Good morning — and a happy Kamehameha Day to our friends in Hawaii!
Shocker –> Everybody’s spinning their version this morning of how House Majority Leader Eric Cantor got whipped by an underfunded, no-name tea partier in Virginia’s GOP primary. WaPo’s Robert Costa, Laura Vozzella and David Fahrenthold have a straight report.
“Disastrous ruling” –> That’s what public education advocates are calling a judge’s decision in Vergara vs. California, which gutted protections for public school teachers and likely opened the door for a wave of similar suits across the country. Sandi Behrns has the details at Liberaland.
Progressive cities –> The Nation’s Katrina vanden Heuvel, Salon’s Joan Walsh and MSNBC commentator Zerlina Maxwell sat down with NYC Mayor Bill de Blasio to discuss how progressive mayors are becoming a major force for reform.
“Just the latest in a long line of recent far-right, anti-government acts of violence” –> Eric Boehlert on the Las Vegas killings and how Fox News covers right-wing domestic terrorism.
Dispatches from an alternate universe –> Robert Murray, the owner of the country’s largest independent coal producer, is threatening to sue the EPA for “lying” about global warming. Murray’s gotten hold of one of the silliest claims made by climate change deniers: that the Earth is actually cooling. Emily Atkin reports for ThinkProgress.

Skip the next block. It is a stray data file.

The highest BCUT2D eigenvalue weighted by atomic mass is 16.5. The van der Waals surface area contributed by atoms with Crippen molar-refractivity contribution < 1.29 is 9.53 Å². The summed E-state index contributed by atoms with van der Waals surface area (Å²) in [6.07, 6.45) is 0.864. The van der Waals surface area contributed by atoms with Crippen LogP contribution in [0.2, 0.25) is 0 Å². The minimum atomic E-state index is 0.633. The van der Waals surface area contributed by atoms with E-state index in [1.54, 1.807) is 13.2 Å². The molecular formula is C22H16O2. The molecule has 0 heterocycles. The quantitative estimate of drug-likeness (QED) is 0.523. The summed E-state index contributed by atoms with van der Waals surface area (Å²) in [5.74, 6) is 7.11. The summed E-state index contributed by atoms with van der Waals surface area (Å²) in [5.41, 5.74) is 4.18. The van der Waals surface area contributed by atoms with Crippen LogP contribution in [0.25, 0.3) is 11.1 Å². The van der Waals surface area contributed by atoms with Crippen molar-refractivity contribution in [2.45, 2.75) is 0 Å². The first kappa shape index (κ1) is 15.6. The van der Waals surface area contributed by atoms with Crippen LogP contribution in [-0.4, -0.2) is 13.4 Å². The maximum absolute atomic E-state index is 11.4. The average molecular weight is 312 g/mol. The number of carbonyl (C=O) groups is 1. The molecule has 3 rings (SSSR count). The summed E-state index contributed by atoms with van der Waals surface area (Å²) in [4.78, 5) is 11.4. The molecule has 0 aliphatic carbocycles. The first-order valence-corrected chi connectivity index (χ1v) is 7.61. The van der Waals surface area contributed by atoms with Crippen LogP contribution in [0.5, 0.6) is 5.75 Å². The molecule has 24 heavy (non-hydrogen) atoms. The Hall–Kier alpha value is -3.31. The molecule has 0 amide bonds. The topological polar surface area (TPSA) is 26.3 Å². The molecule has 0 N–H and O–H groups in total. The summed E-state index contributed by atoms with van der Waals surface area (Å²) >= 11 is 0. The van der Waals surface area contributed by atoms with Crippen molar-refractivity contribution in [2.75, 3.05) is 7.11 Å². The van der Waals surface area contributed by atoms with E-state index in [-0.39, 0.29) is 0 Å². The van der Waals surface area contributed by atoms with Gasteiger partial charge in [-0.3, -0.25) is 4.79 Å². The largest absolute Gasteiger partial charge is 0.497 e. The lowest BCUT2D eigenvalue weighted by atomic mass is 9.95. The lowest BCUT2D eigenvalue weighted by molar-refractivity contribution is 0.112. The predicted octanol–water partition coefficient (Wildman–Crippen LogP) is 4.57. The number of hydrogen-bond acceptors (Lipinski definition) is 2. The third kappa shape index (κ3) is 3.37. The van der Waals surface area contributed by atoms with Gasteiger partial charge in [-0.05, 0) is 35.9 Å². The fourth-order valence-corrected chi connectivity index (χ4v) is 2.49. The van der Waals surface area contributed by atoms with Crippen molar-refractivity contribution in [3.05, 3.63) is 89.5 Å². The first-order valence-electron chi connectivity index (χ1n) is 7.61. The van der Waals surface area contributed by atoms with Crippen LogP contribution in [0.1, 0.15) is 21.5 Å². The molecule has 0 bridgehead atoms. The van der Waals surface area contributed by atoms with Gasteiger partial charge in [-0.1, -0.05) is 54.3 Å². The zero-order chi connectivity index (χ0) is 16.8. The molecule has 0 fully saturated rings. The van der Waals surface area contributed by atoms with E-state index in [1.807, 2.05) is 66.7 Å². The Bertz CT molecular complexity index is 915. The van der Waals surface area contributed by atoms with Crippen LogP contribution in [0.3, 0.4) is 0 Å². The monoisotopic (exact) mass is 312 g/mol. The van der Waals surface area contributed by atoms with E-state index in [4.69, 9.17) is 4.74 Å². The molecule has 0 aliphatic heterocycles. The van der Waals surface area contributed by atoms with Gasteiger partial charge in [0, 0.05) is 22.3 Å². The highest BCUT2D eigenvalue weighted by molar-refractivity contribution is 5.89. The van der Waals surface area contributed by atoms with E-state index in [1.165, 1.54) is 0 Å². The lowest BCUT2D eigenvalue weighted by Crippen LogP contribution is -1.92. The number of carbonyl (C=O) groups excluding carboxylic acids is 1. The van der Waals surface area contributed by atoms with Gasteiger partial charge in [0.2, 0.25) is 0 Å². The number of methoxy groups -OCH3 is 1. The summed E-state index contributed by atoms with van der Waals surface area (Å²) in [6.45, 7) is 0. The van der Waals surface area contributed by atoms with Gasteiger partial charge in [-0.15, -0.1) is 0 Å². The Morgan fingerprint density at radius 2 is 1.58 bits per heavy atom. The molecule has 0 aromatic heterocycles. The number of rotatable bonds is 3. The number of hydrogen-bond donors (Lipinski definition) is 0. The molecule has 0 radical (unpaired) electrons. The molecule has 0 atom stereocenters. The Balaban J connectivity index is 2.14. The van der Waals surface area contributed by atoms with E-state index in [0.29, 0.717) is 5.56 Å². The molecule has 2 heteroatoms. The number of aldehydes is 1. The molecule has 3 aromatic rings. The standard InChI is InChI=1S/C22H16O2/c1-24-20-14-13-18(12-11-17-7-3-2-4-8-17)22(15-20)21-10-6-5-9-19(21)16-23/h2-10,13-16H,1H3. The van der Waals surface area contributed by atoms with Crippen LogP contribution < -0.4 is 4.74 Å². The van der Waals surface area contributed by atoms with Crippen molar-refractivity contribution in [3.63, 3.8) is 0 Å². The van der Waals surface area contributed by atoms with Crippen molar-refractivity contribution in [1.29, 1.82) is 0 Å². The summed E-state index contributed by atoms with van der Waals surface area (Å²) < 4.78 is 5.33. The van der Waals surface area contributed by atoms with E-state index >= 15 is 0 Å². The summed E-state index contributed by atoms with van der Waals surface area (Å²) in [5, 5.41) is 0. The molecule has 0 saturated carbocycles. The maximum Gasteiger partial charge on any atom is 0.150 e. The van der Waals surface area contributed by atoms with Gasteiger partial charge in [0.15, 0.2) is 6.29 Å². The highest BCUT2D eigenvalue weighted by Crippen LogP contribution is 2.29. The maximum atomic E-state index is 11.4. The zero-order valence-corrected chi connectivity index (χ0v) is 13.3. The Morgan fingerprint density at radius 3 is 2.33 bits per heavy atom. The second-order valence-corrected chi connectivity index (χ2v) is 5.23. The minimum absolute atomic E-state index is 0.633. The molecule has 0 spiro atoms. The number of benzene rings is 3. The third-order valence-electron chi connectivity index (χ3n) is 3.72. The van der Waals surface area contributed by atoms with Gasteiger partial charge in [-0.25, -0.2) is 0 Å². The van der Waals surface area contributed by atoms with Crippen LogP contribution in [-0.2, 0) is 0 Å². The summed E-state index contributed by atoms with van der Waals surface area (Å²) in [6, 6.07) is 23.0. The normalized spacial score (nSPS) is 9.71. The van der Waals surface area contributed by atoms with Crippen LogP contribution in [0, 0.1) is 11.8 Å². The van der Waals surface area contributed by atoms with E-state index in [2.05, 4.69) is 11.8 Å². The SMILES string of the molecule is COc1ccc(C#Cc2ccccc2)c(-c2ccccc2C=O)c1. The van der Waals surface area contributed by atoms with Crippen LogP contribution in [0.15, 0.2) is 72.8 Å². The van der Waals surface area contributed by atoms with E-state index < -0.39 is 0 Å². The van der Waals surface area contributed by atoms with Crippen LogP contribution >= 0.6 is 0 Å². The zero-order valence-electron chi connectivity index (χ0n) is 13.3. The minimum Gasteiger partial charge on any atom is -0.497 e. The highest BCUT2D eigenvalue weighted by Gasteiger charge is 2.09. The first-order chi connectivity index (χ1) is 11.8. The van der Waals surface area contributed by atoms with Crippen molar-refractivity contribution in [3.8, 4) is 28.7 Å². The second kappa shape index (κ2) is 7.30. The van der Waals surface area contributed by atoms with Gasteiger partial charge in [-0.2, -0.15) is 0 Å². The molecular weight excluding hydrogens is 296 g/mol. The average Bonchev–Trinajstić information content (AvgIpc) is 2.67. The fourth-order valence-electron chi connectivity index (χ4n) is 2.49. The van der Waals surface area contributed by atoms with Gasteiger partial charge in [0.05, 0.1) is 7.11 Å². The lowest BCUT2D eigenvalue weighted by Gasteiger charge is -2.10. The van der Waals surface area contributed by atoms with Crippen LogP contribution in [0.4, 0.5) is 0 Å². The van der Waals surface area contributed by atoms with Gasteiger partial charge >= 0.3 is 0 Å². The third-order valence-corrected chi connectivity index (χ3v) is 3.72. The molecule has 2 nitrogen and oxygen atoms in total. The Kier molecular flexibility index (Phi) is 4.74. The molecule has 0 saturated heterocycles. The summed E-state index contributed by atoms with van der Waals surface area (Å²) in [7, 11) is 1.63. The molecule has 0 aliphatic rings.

Related –> At Ecowatch, climatologist Michael Mann agrees with Paul Krugman’s analysis of how ideology drives people to reject the scientific evidence of global warming. But Mann thinks the economist gives short shrift to the impact of industry’s well-funded campaign to sow doubt.
Slavery –> Yes, it’s 2014, but according to The Guardian’s Felicity Lawrence, slave labor is being used in the Thai fishing industry and the product is being shipped to some of our biggest retailers — including Costo and Wal-Mart.
“A history that includes sexual abuse and poor medical care” –> Truthout’s Victoria Law on the for-profit prison company GEO Group. The state of California is turning to the company for a new women’s prison, seeking relief for its overcrowded system.
Bad policing is costly –> Jennifer Peltz reports for the AP that New York City settled a false arrest claim with 14 Occupy Wall Street protesters by paying out $583,000, “the largest settlement to date in a single Occupy-related civil rights case.”
Austerity is a trainwreck –> At Slate, using a devastating graphic showing the negative impact of belt tightening on employment, Jordan Weissmann proves that a picture is worth a thousand words.
Sketchy guy gets lawsuit –> We told you about the white Arizona Republican who changed his name to Cesar Chavez, intending to run for Congress as a Democrat in a heavily Latino district. Ben Giles reports for the Arizona Capital Times that the grandson of legendary labor activist Cesar Chavez is suing to have him kicked off the ballot.
He’s all-American now! –> The Dallas Morning News: “No, Canada: Sen. Ted Cruz has formally shed his dual citizenship.”
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